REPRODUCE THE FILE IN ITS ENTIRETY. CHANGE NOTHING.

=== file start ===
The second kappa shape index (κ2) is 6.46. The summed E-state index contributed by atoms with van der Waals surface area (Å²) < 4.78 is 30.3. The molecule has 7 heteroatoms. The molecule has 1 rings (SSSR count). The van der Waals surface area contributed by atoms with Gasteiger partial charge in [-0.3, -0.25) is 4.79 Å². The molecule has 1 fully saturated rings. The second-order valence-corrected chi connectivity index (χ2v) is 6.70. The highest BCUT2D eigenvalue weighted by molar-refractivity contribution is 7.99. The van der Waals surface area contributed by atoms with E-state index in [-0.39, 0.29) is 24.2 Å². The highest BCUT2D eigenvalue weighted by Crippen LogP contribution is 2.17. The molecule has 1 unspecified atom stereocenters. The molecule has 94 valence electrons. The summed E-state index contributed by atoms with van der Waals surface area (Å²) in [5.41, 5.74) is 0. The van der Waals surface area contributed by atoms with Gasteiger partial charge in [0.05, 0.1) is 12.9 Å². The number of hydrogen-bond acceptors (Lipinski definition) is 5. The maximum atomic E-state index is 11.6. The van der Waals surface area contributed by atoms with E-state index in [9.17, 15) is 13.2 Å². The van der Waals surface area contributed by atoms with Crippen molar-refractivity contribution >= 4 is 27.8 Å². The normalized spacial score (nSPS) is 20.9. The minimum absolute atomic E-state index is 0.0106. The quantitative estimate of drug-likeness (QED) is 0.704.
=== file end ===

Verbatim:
The second kappa shape index (κ2) is 6.46. The summed E-state index contributed by atoms with van der Waals surface area (Å²) < 4.78 is 30.3. The molecule has 7 heteroatoms. The molecule has 1 rings (SSSR count). The van der Waals surface area contributed by atoms with Gasteiger partial charge in [-0.3, -0.25) is 4.79 Å². The molecule has 1 fully saturated rings. The second-order valence-corrected chi connectivity index (χ2v) is 6.70. The highest BCUT2D eigenvalue weighted by molar-refractivity contribution is 7.99. The van der Waals surface area contributed by atoms with E-state index in [-0.39, 0.29) is 24.2 Å². The highest BCUT2D eigenvalue weighted by Crippen LogP contribution is 2.17. The molecule has 1 unspecified atom stereocenters. The molecule has 94 valence electrons. The summed E-state index contributed by atoms with van der Waals surface area (Å²) in [5.41, 5.74) is 0. The van der Waals surface area contributed by atoms with Gasteiger partial charge in [0.05, 0.1) is 12.9 Å². The number of hydrogen-bond acceptors (Lipinski definition) is 5. The maximum atomic E-state index is 11.6. The van der Waals surface area contributed by atoms with E-state index in [9.17, 15) is 13.2 Å². The van der Waals surface area contributed by atoms with Crippen molar-refractivity contribution >= 4 is 27.8 Å². The normalized spacial score (nSPS) is 20.9. The minimum absolute atomic E-state index is 0.0106. The quantitative estimate of drug-likeness (QED) is 0.704.